New Haven’s settlement began in 1638 when a company of English colonists led by merchant Theophilus Eaton and the Reverend John Davenport arrived from Boston. By 1641 the new town was laid out on a nine-square grid plan measuring a half-mile square. The center square, in keeping with English custom, was reserved for a green, while the eight surrounding squares were designated as house lots. On the green, town leaders built the meetinghouse and burying ground, the jail, and the town’s first school. They also used the common area as a market place and trade center for goods entering the bustling nearby port and as parade grounds and a mustering place for troops. New Haven and Hartford became co-capitals of the colony in 1701, and in 1719 founders erected the state house on the green’s northwest side (demolished in the 18th century to make way for a new capitol, which was in turn demolished in the late 19th century).
While other early settlements took utilitarian approaches to managing their common areas, New Haven’s early residents had an eye for beauty. They planted grass as early as 1654 and shade trees in the 1750s. Jared Eliot, in his 1760 paper “Essay on Tree Planting,” mentioned New Haven’s trees, writing, “I observed in New Haven they have planted a range of trees all around the market place and secured them from the ravages of beasts. This was an undertaking truly generous and laudable.”
By the early 19th century, city officials continued to improve the green, fencing it off from the growing city around it and adding park-like improvements such as sidewalks and shade trees. Three of the city’s churches built new structures on the green at Temple Street, and a new state capitol building designed to resemble a Greek temple was erected on the upper green. That building was demolished in the late 19th century. In 1861, noted architect Henry Austin designed the Gothic Revival City Hall on Church Street facing the green. By the early 20th century, beautification efforts provided the impetus for building the 1908 New Haven Free Public Library and the 1914 New Haven County Courthouse, both facing the green at Elm Street. These large monumental structures complemented the landscaped green and the built environment around it.
Well cared for and obviously revered by its residents, the New Haven Green served as a very early burial ground, and many New Haven residents found their final resting place in the green. The practice of burying the dead there, however, practically ceased around 1800 when James Hillhouse, along with 30 others, purchased six acres on nearby Grove Street in 1796 to form a new burying ground. The first interment there took place in 1797. In 1812 Mrs. Martha Whittlesey was the last one interred in the green; she was laid to rest beside her husband, the Reverend Chauncey Whittlesey. In the same year headstones were cleared from the green, many of them moved to the new Grove Street burying ground, but the bodies were left undisturbed. According to information provided at the Center Church crypt, where many headstones and a few remains from the green now reside, an estimated 5,000 to 10,000 early residents, including New Haven co-founder Theophilus Eaton and Benedict Arnold’s first wife Margaret Mansfield, are still interred there.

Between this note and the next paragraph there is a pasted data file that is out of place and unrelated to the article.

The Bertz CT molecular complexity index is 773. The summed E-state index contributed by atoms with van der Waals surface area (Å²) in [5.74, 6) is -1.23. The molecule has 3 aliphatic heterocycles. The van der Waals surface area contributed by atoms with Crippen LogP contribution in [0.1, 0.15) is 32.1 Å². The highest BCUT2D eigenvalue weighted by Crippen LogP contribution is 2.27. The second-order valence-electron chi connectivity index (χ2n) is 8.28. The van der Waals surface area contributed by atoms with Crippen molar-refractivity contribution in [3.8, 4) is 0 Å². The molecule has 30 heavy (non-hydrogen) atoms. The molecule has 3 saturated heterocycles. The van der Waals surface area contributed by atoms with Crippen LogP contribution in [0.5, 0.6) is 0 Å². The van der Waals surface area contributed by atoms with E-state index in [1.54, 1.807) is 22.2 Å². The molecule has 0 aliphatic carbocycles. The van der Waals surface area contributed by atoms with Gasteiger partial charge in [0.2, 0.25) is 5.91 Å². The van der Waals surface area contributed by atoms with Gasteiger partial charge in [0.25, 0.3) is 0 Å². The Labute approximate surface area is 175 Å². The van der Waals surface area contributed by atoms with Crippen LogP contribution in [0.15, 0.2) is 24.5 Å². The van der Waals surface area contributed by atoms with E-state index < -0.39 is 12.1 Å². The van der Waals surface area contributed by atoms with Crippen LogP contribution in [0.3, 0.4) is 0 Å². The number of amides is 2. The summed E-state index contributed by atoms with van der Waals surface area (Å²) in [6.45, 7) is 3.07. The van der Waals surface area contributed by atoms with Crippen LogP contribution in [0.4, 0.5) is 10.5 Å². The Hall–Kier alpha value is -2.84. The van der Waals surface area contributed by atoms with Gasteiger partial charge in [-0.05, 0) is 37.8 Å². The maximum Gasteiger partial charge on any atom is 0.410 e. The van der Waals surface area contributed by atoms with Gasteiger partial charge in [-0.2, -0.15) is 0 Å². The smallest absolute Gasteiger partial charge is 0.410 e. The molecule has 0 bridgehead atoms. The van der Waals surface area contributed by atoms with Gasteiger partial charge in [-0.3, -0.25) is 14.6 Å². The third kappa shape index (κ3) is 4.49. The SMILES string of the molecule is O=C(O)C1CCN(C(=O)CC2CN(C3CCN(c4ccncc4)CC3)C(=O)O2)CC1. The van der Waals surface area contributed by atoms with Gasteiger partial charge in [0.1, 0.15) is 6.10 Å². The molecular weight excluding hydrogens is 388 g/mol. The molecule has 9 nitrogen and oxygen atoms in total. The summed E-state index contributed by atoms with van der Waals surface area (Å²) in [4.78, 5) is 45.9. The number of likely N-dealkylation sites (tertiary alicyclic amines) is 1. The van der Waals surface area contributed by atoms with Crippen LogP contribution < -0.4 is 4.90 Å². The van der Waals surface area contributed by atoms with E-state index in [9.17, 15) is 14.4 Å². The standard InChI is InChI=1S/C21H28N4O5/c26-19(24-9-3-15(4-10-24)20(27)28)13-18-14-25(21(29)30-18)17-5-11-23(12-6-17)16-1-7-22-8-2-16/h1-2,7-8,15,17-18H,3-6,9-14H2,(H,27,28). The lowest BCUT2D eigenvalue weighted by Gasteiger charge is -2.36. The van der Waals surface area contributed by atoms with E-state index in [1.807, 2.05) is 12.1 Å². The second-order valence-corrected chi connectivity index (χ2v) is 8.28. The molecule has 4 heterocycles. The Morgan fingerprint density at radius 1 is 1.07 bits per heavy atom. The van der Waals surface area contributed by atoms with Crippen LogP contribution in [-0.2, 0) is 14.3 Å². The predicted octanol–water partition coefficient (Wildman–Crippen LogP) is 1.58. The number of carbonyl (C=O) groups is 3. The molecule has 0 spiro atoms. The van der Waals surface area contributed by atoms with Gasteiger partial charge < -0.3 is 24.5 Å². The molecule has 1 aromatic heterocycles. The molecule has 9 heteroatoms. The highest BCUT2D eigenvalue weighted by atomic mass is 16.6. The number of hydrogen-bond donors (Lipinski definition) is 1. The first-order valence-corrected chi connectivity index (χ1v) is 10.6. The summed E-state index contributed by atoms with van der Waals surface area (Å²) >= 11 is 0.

During the 1950s New Haven became a leader in urban renewal efforts, and much of the city became a target for demolition and rebuilding. City planners largely spared the green. Surrounded by the main arteries of Chapel, Church, Elm, and College streets and bisected by Temple Street, the green today retains much of its integrity and many of its original characteristics. The descendants of the city’s original proprietors privately own the present 16-acre green. Listed on the National Register of Historic Places in 1970, the New Haven Green continues to be a place for public assembly (in 2011 it was the site of Occupy New Haven), local concerts, and rallies and a public park where people can enjoy open land and tranquility in a densely built urban area.
Whether in a bustling city, a quiet farming town, or a bedroom community, the town green continues to figure prominently in our neighborhoods and in our minds. Be it a small manicured park, a rolling meadow, or a vast expanse of land in the center of a city, the town green is a slice of our tangible past, wholly New England. Next time you drive by a town green, think of it as a window into our colonial past—and every era since.
Amy Gagnon, Research Historian with Connecticut Humanities, is a member of the ConnecticutHistory.org editorial team and received her MA in public history from Central Connecticut State University.
© Connecticut Explored. All rights reserved. This article originally appeared in Connecticut Explored (formerly Hog River Journal) Vol. 10/ No. 2, Spring 2012.